Monday, August 30, 2010

Five Phases of Personal Ministry Failure

Why do members, active in local church ministry, suddenly seem to flame out? Sometimes almost out of the blue, somebody who seems fully engaged and fully invested, just throws up their hands and walks away. It seems to me that there are five phases to personal ministry failure. Each phase leads to the next and if the observant leader does not recognize the stage, the lay minister will eventually leave their ministry, and often their local congregation, embittered and discouraged. The five phases are:

Phase 1: Bothered by the Guilt: They knowing they should be doing something for God. Perhaps they hear an inspiring message about being “part of the body of Christ,” or study spiritual gifts during their devotional time and feel motivated that God is calling them to some form of ministry. I believe that every disciple has a divine calling, a ministry that God has uniquely gifted and called them to, but sometimes they do not know how to discover their gifts and calling. They begin searching for a way to assuage their guilt which causes them to…

Phase 2: Get Busy: They begin taking on responsibilities without prayerful discernment, filling up their calendar. The tasks and responsibilities they take on may or may not sync with their divine calling. What do they do? They do everything! They throw their hand up at every opportunity. Perhaps they take over a struggling ministry, or begin a new ministry. They accept officer positions in one or more ministries that they were previously uninvolved in. They are excited about “working for God” and throw themselves into every task. Their commitment and enthusiasm bring excitement and additional requests upon their time. Before long, they…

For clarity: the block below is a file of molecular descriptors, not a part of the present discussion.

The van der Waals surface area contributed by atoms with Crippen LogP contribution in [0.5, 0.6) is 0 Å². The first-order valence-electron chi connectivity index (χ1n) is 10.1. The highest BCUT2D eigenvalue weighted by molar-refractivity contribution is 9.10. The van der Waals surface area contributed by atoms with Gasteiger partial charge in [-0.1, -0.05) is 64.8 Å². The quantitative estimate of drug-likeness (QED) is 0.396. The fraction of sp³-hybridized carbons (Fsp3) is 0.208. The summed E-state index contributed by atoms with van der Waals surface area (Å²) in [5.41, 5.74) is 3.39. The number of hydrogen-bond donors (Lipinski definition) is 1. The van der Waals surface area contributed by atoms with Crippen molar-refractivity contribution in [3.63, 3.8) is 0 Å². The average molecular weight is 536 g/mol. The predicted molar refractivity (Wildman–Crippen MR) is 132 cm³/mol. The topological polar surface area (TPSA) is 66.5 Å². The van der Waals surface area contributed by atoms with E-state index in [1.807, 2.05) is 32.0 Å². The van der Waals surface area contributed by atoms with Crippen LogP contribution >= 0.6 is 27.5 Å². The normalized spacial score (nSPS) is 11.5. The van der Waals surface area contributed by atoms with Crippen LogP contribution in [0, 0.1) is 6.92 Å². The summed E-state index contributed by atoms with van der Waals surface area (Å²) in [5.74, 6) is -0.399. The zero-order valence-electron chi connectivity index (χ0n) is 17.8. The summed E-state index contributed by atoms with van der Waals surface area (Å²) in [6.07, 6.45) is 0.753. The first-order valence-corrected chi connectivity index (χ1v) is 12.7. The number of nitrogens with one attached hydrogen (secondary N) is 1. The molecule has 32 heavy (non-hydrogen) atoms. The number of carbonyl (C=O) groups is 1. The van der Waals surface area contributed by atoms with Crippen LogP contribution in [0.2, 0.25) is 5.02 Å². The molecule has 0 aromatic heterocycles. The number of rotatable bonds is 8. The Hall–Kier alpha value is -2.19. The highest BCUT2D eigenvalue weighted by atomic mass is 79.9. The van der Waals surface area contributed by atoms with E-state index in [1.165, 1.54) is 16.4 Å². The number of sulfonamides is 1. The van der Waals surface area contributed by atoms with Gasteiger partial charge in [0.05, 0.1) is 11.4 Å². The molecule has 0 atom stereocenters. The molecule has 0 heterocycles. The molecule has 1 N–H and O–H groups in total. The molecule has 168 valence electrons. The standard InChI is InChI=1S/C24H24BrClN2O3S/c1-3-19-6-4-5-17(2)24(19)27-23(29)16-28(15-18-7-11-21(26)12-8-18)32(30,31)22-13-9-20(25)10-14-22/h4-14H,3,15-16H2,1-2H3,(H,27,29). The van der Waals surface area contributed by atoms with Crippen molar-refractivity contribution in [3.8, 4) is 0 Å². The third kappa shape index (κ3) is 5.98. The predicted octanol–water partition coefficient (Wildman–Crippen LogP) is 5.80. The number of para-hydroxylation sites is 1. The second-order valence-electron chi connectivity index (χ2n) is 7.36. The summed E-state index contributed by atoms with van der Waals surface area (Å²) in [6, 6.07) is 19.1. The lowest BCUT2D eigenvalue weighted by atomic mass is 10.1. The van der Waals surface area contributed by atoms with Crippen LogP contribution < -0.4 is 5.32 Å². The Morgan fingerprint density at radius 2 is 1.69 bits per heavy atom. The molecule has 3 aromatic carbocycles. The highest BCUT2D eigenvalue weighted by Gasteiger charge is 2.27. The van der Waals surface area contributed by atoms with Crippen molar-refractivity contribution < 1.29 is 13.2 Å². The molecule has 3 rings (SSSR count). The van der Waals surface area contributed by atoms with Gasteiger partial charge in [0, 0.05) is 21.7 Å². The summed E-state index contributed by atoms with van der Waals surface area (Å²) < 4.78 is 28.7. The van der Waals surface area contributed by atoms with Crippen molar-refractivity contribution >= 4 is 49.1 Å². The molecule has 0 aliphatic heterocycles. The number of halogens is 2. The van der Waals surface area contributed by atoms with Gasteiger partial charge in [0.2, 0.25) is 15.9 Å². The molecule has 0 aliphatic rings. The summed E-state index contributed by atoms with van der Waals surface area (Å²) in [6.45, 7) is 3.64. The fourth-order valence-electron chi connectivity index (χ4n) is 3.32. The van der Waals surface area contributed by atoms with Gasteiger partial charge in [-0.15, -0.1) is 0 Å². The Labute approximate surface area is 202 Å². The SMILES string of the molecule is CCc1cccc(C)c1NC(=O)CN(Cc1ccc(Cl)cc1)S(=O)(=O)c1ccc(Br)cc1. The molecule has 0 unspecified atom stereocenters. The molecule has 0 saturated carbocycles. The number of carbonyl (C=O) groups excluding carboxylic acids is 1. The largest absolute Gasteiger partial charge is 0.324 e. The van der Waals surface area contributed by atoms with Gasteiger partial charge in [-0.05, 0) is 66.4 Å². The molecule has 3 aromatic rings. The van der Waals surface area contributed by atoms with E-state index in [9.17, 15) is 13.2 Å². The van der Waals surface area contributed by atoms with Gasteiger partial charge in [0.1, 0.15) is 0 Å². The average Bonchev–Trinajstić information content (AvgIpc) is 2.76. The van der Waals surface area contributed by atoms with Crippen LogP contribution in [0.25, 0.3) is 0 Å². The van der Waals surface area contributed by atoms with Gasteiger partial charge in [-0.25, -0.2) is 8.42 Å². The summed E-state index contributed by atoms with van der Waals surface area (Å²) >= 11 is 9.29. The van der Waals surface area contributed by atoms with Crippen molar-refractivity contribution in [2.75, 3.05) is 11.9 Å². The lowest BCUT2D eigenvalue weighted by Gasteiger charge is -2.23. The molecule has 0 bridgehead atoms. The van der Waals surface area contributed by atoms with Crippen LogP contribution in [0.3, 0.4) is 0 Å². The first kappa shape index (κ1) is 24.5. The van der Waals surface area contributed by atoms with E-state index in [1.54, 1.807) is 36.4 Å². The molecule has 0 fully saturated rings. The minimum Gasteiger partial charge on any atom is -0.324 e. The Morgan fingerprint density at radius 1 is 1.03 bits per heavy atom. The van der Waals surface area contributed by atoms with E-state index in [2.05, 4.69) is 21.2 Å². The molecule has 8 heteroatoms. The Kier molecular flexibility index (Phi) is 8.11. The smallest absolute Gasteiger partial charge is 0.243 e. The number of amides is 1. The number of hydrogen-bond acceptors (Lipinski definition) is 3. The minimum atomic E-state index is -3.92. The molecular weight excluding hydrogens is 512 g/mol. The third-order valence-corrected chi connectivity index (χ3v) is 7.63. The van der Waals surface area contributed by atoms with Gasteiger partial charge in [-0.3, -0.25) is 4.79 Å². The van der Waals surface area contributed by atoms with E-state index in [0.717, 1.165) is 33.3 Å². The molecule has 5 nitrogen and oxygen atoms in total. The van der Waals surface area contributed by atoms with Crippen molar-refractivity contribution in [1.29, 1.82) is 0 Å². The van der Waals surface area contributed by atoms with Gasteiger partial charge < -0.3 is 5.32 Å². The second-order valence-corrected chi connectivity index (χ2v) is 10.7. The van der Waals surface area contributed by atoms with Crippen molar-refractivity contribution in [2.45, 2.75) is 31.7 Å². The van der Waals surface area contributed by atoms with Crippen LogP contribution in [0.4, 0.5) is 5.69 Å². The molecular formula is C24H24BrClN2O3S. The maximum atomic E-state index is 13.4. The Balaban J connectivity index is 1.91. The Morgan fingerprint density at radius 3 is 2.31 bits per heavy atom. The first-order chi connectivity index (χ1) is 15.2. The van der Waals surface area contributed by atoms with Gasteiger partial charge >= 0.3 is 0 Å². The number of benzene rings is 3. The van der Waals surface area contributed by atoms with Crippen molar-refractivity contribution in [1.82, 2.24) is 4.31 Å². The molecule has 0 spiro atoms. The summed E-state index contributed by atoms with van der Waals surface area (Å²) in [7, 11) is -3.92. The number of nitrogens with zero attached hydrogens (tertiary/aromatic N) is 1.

Phase 3: Become Burdened: They realize one day that they am feeling overwhelmed by their ministry responsibilities and start to feel negatively about them. While they still feel the desire to “work for God,” it moves from being a privilege to an obligation. Their ministry begins to shift from being a “get to” to being a “have to” set of details, lists, and jobs. They start to grumble, but not too loudly, about all the things they have to get done, the responsibilities they have, and the amount of time it is taking. While before they were the first at the meeting and the last to leave, they begin to be tardy and are not as excited as they were previously. Their mindset also starts to shift during the end of this stage from doing “work for God” to doing “work for the church.” That subtle shift in language is a sign that they are approaching…

Phase 4: Burnout: They begin to resent their responsibilities and begin to question why others aren’t as committed as they are. They begin to, intentionally or unintentionally, “drop the ball,” let things slide, not return phone calls, and sometimes even sabotage the ministries under their care. They want to prove how valuable they are and how things will fall apart without them. They start to seek recognition and praise as a way to help themselves feel like their sacrifices are “worth it.” Even if they maintain their ministry tasks, they are absent from worship and other spiritual formation activities where they can be spiritually nurtured. Their spiritual identity is based solely upon their responsibilities and no longer in their relationship with Christ. Then, one day, seemingly out of the blue they go…